However, for a book representing the Catholic tradition, González-Andrieu’s preoccupation with American pragmatists is less than helpful. To borrow her own analogy, trying to connect art and religion with the help of John Dewey is like traversing the San Francisco Bay in a rickety canoe when one could use the Golden Gate Bridge already constructed by Jacques Maritain. While Dewey is ubiquitous, Maritain appears in a lonely footnote, even as his careful expansion of Thomist epistemology to include “Poetic knowledge” is exactly what González-Andrieu is after.6 In fact, the Dominican disregard of Maritain, combined with post-war trauma, is exactly what led to the showdown between traditional Catholicism and the cult of high art at Plateau d’Assy.7 Maritain, furthermore, might have enabled González-Andrieu to end on a positive architectural example. In his years at Princeton, Maritain reinvigorated the Catholic faith of the (unjustly forgotten) architect Jean Labatut, who in turn made Princeton’s School of Architecture a hotbed for theological engagement in the ‘50s and ‘60s. According to Jorge Otero-Pailos, it was these religious stirrings that helped break the stranglehold of modernism, resulting in postmodern architecture’s recovery of history.8 “The bridge to wonder is ours to build,” writes González-Andrieu. In some respects, however, it already has been – and is ours to cross.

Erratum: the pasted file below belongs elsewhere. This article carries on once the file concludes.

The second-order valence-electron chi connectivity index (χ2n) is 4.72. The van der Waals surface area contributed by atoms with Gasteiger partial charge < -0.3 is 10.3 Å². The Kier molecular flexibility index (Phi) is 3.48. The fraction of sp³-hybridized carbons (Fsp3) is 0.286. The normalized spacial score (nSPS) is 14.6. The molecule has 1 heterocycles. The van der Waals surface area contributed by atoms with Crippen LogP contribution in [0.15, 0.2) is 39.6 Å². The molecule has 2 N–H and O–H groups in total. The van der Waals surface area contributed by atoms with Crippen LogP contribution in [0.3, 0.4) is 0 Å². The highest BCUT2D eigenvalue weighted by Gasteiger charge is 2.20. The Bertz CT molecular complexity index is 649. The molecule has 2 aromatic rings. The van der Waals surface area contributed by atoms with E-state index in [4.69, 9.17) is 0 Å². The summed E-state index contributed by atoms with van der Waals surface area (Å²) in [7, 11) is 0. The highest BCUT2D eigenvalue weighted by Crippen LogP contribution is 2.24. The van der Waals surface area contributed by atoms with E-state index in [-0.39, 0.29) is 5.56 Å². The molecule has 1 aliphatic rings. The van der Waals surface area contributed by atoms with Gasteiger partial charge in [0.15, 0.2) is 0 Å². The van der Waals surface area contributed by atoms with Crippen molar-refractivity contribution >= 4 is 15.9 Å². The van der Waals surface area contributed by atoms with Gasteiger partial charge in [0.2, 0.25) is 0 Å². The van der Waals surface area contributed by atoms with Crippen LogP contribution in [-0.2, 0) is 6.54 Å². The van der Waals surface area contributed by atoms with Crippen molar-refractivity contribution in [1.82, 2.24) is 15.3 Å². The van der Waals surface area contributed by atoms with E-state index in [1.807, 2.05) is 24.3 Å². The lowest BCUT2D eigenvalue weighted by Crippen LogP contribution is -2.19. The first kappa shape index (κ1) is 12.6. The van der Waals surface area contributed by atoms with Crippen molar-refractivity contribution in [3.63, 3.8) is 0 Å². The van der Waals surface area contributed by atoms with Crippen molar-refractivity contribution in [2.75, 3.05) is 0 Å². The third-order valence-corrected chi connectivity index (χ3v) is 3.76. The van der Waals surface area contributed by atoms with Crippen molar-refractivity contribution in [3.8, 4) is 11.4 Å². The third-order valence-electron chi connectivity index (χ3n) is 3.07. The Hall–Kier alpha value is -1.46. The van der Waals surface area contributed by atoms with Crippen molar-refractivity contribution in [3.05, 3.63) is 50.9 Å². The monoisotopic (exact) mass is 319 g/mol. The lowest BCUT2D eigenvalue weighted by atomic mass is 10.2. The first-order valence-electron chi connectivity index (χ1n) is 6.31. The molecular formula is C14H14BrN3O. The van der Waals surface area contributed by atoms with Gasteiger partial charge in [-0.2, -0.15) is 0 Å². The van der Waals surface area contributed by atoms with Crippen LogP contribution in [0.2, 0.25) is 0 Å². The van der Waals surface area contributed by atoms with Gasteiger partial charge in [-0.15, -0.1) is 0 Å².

In a book very similar to this one, but from a Protestant perspective, William Dyrness argues that, for better or for worse, “aesthetics has come to replace epistemology as the central preoccupation of Western educated people.”9 As a result, the field represented by A Bridge to Wonder is more urgent than recreational, less elective than core curriculum. González-Andrieu faults the Dominicans involved with Plateau D’Assy for “abdicat[ing] their role as effective guides and allow[ing] the artist to dictate what work they were willing to do” (144). Her refusal to make the same mistake signals theology and art’s maturation, even if much remains to be accomplished. Artists, philosophers, art historians, musicologists, and theologians cannot give up on this intersection, even if the best thing they can do to assist theological aesthetics is to pursue their own areas of study more thoroughly.10 Hybrid fields, and the amphibious scholars trained within them, have a necessary role in reminding us that knowledge is one, even as our disciplinary distinctions are many.11